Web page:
Mrs. Burton smiled at Tim’s mother’s doctoring skills.

“Well, it sounds reasonable to me.”

“I’ll see you when I see you, ma’am.”

“Goodbye, Tim.”

Mrs. Burton watched Tim and his father out of sight. In the morning she’d take a bag of horehound over and see how Tim was faring.

‘Til Death Us Do Part

In the summer of 1964, Dr. John Welles and Bea Turner attended the wedding of a couple that never expected to marry. Many hardships had paved the way to the happy couple’s nuptials, but they put every adversity behind them as they celebrated their special day. Everything that came before their marriage and whatever would come after only served to strengthen the bond that existed between two people truly in love. All of Addison came out to join in the joyous occasion making it a day the bride and groom would never forget.

The wedding cake I had in mind for the couple had to be completely homemade. Box mixes wouldn’t do, and the grandiose cakes created by bakers to satisfy the whims of brides today wouldn’t be believable. Unfortunately, neither my mother nor I had a recipe for a homemade white cake. Scandalous, I know.

My Internet research led me to a website with a cake that, from the recipe, looked as if it would suffice. I don’t have a problem with giving credit and linking back to the originator of a recipe, so I contacted the owner of the site requesting permission to do so. Unfortunately, I never heard back, and I’m not a recipe thief. This forced Mom and me to rework the recipe to our liking and present it as our own. Not a problem since we always tweak a new recipe the minute we find it anyhow.

The most important requirement: the cake had to taste homemade. You wouldn’t think that would be a difficult task since we weren’t using a prepackaged mix, but our cake had to capture the essence of the above-mentioned scene. How does one bake hope, beauty, richness, longing, humbleness, elegance, era, location, and love into a cake? Follow our recipe and find out.

Timeless Wedding Cake

3 sticks unsalted butter, softened

3 c granulated sugar (I used raw necessitating the need to pulverize the larger crystals in a food processor to ensure incorporation during the creaming process. Don’t skip this step; it’s worth it. You’ll be glad you did once you taste the cake.)

5 eggs at room temperature

3 c flour and more for dusting the cake pans

¼ t salt

2 t baking powder

½ c buttermilk at room temperature

½ c whole milk at room temperature

2 t vanilla extract –OR– 1 t vanilla and 1 t lemon

Preheat your oven to 350° F. Spray three nine-inch round cake pans with nonstick spray and dust evenly with flour. Make sure to coat all the edges, and tap out any excess flour.

In a stand mixer, cream the softened butter and sugar until it is very light in color and fluffy. Add the eggs one at a time taking care not to over beat after each addition or you’ll end up with a tough cake.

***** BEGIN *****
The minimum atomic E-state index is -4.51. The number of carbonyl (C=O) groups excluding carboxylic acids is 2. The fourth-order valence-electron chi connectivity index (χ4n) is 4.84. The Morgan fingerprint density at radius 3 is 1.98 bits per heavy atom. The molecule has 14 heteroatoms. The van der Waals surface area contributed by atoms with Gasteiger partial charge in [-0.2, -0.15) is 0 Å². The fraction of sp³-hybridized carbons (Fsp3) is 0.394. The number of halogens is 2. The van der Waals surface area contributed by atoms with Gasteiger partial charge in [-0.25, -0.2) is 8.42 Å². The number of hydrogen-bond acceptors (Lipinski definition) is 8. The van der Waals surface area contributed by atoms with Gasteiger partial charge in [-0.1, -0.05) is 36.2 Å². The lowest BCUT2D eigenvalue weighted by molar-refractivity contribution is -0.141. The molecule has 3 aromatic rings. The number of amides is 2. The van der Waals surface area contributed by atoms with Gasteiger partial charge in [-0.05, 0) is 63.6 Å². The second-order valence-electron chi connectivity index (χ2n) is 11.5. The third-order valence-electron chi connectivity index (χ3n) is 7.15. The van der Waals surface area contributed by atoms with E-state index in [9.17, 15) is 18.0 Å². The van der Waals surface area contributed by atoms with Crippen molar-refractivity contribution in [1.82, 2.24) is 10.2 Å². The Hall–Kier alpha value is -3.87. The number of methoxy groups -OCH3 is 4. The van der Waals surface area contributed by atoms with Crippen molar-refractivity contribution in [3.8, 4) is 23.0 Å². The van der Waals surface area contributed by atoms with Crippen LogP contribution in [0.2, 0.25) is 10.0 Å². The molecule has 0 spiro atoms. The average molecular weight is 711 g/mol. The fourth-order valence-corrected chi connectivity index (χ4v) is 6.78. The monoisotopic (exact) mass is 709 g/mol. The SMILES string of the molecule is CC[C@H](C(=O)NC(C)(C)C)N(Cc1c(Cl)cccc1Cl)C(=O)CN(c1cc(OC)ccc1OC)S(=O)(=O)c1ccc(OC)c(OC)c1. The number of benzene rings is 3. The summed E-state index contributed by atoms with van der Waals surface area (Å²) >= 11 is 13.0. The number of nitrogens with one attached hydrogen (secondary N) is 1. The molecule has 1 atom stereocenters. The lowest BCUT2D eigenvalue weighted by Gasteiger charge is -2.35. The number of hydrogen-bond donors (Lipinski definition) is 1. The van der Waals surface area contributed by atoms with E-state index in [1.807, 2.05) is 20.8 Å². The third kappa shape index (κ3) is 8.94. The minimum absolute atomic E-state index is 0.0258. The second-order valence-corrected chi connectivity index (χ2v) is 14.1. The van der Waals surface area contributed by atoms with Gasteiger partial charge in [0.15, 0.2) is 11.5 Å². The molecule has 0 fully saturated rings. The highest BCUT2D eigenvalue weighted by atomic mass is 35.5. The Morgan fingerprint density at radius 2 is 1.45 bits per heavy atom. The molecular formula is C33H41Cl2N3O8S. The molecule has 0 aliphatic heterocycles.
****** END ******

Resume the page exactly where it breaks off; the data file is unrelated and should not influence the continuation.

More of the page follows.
Combine the milks and vanilla in a glass measuring cup and whisk. Sift the flour, baking powder, and salt together. Add the dry ingredients to the butter/sugar mixture alternately with the wet ingredients. Begin and end with the dry ingredients. A rule of thumb for this process is to add one-third of the dry ingredients, one-half of the wet, another third of the dry, the remaining half of the wet, and the last third of the dry.

Mix on a medium speed until well combined, taking care to stop the mixer and scrape down the sides of the bowl as needed. Evenly distribute the batter between the three cake pans. The batter will be thick, almost like a pound cake batter, so use an off-set spatula to level the tops. All three cakes should bake on the same level of your oven, somewhere near the middle. Carefully shift position of the pans from front to back midway through baking.

Bake for 25 to 30 minutes, or until a knife inserted in the center of the cake comes out clean. The top of the cakes should not jiggle, and a light crust will have formed on the top. Cool for five minutes in the pans, and then remove the cakes to a wire rack to continue cooling.

Bourbon Soaking Syrup

1 c water

1 c raw sugar

2 T bourbon (I recommend Woodford Reserve)

Combine the sugar and water in a large saucepan and bring to a boil over a high heat. When at the boil, the syrup is done. Remove from the heat and stir in the bourbon. Set aside to cool. The syrup will thicken as it cools. Brush the cooled bourbon syrup on the top of the cooled cake layers.  If you like thicker syrup, cook longer until more water has evaporated, but take care not to burn the sugar, or it will taste scorched.

Buttercream Frosting

1 c unsalted butter, softened

3 c powdered sugar

2 t vanilla extract

2 T whipping cream

In a stand mixer, cream the butter with one cup of powdered sugar on a low speed. Scrape the bowl as needed and add the remaining two cups, one at a time. Increase the speed to medium and beat for three minutes. Mix in the vanilla and whipping cream. Beat an additional minute, adding cream by the tablespoon if needed, to achieve a spreadable consistency.  If you enjoy a thicker layer of frosting between your cake layers, consider doubling the recipe.

Assembling:

Place one layer of completely cooled, bourbon-soaked cake on a stand or plate and ice the top of the cake to the edges. Place the second layer directly on top of the first and repeat the icing process. Add the final layer of cake and ice accordingly. Use the remaining frosting to ice the sides of the cake. The bourbon soak will add a layer of flavor and keep the cake moist longer.

I knew we had achieved success with our recipe when my sister-in-law took a bite and said, “Oh…this just tastes old-fashioned.”

Enjoy!